Historic Bunkerville Well


The Virgin Valley Water District was created by the State Legislature in 1993. The initial assets of the Water District were formed from the Mesquite Farmstead Water Association and Bunkerville Water User’s Association. Water rights contributed from each of the two water companies comprised 60% from the Mesquite Farmstead Water Association and 40% from the Bunkerville Water User’s Association.

The first well in the valley was drilled in 1930 on the school grounds in Mesquite. The well was 300 feet deep. The well water was not drinkable because of the high amount of dissolved solids (salts) so the water was used in the restrooms of the school.

Part of the Bunkerville municipal well field.

The first “water system” in the Valley was constructed in 1933 which connected the Bunkerville High School and ten homes that utilized piped irrigation water. Soon after this, 25,000 and 10,000 gallon concrete tanks were constructed. The 10,000 gallon tank was built near the canal, the 25,000 gallon tank built on “Tank Hill”. Water was pumped from the 10,000 gallon tank up to the 25,000 gallon tank. The water from the 25,000 gallon tank then flowed into the system that served the ten homes and high school.

In the mid 1930’s, a plan was developed, funding was provided by the Soil Conservation Service, and labor from local residents and the Civilian Conservation Corps to develop several springs and pipe water part way down the mountain to a small dam. Residents from the valley could then drive wagons or trucks to the dam and fill water barrels with much better water than the canal water. A small water tank was built next to the dam for residents to receive their water (mainly because the small dam site had become a convenient swimming hole). Once enough funds were collected, a new tank, further down the mountain was constructed. It became known as “Three Mile Tank”. It was unique in that it had a wall inside the tank that separated the water into a 60%/40% split. The 60% side was for Mesquite residents. The 40% side was for Bunkerville residents.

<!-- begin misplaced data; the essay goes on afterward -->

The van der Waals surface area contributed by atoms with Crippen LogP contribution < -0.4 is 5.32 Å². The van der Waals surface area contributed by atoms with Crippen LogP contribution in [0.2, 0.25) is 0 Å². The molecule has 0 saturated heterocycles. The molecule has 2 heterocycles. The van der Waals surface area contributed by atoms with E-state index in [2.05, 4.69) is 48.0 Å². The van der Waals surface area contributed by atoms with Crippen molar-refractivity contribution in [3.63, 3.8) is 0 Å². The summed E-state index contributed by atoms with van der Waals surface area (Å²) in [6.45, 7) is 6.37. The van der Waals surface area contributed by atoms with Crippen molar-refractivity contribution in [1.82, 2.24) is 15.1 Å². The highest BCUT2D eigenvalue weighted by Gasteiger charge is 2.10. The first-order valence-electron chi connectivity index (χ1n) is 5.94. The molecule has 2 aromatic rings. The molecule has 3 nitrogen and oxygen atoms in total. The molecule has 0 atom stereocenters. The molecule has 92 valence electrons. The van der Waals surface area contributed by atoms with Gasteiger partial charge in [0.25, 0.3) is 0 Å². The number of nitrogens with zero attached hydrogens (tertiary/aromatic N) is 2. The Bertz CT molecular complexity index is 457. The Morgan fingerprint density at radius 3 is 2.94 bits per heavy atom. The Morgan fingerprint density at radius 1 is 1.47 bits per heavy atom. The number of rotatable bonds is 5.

In 1938, the Church of Jesus Christ of Latter Day Saints funded a project to complete waterlines from “Three Mile Tank” to Bunkerville and Mesquite (separate lines). Now local residents could go to the local standpipe and obtain water in town instead of having to drive up the mountain.

In the mid to late 1940’s, funding was secured to provide a rudimentary water distribution system. For Bunkerville, the Bunkerville Water User’s Association was responsible for the distribution system. For Mesquite, it was the Mesquite Farmstead Water Association that was responsible for the distribution system. Because of World War II, steel/cast iron materials were not available for use for pipe. Asbestos cement pipe was used throughout the systems to deliver water.

The infrastructure and the associated water rights from the two water companies are what comprised the beginnings of the Virgin Valley Water District.